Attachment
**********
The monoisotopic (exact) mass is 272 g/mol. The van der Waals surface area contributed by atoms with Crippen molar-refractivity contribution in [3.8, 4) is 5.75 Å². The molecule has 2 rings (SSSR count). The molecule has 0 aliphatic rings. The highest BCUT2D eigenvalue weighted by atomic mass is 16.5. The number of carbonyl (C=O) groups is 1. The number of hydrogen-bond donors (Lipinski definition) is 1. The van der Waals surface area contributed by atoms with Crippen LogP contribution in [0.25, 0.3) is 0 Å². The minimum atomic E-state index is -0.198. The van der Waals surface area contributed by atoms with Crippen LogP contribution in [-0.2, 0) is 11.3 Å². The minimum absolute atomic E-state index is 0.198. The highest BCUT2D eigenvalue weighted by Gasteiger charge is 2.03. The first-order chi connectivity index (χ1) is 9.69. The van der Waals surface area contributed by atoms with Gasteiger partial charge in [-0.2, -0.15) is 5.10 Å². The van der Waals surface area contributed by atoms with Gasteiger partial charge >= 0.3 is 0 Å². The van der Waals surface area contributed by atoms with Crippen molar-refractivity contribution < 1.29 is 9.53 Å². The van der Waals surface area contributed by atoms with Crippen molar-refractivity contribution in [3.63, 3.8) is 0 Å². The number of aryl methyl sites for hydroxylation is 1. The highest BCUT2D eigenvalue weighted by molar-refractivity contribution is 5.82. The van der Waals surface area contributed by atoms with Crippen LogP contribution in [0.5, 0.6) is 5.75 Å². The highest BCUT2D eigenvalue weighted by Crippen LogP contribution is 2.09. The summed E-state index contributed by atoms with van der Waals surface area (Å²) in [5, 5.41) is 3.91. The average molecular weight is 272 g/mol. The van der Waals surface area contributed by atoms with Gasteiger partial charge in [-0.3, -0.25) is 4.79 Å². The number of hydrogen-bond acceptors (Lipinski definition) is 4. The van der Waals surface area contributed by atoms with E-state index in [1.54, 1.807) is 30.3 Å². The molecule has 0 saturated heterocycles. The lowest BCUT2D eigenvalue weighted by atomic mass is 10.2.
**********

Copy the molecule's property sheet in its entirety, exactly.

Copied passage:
The monoisotopic (exact) mass is 272 g/mol. The van der Waals surface area contributed by atoms with Crippen molar-refractivity contribution in [3.8, 4) is 5.75 Å². The molecule has 2 rings (SSSR count). The molecule has 0 aliphatic rings. The highest BCUT2D eigenvalue weighted by atomic mass is 16.5. The number of carbonyl (C=O) groups is 1. The number of hydrogen-bond donors (Lipinski definition) is 1. The van der Waals surface area contributed by atoms with Crippen LogP contribution in [0.25, 0.3) is 0 Å². The minimum atomic E-state index is -0.198. The van der Waals surface area contributed by atoms with Crippen LogP contribution in [-0.2, 0) is 11.3 Å². The minimum absolute atomic E-state index is 0.198. The highest BCUT2D eigenvalue weighted by Gasteiger charge is 2.03. The first-order chi connectivity index (χ1) is 9.69. The van der Waals surface area contributed by atoms with Gasteiger partial charge in [-0.2, -0.15) is 5.10 Å². The van der Waals surface area contributed by atoms with Gasteiger partial charge >= 0.3 is 0 Å². The van der Waals surface area contributed by atoms with Crippen molar-refractivity contribution < 1.29 is 9.53 Å². The van der Waals surface area contributed by atoms with Crippen molar-refractivity contribution in [3.63, 3.8) is 0 Å². The number of aryl methyl sites for hydroxylation is 1. The highest BCUT2D eigenvalue weighted by molar-refractivity contribution is 5.82. The van der Waals surface area contributed by atoms with Crippen LogP contribution in [0.5, 0.6) is 5.75 Å². The highest BCUT2D eigenvalue weighted by Crippen LogP contribution is 2.09. The summed E-state index contributed by atoms with van der Waals surface area (Å²) in [5, 5.41) is 3.91. The average molecular weight is 272 g/mol. The van der Waals surface area contributed by atoms with Gasteiger partial charge in [-0.3, -0.25) is 4.79 Å². The number of hydrogen-bond acceptors (Lipinski definition) is 4. The van der Waals surface area contributed by atoms with E-state index in [1.54, 1.807) is 30.3 Å². The molecule has 0 saturated heterocycles. The lowest BCUT2D eigenvalue weighted by atomic mass is 10.2.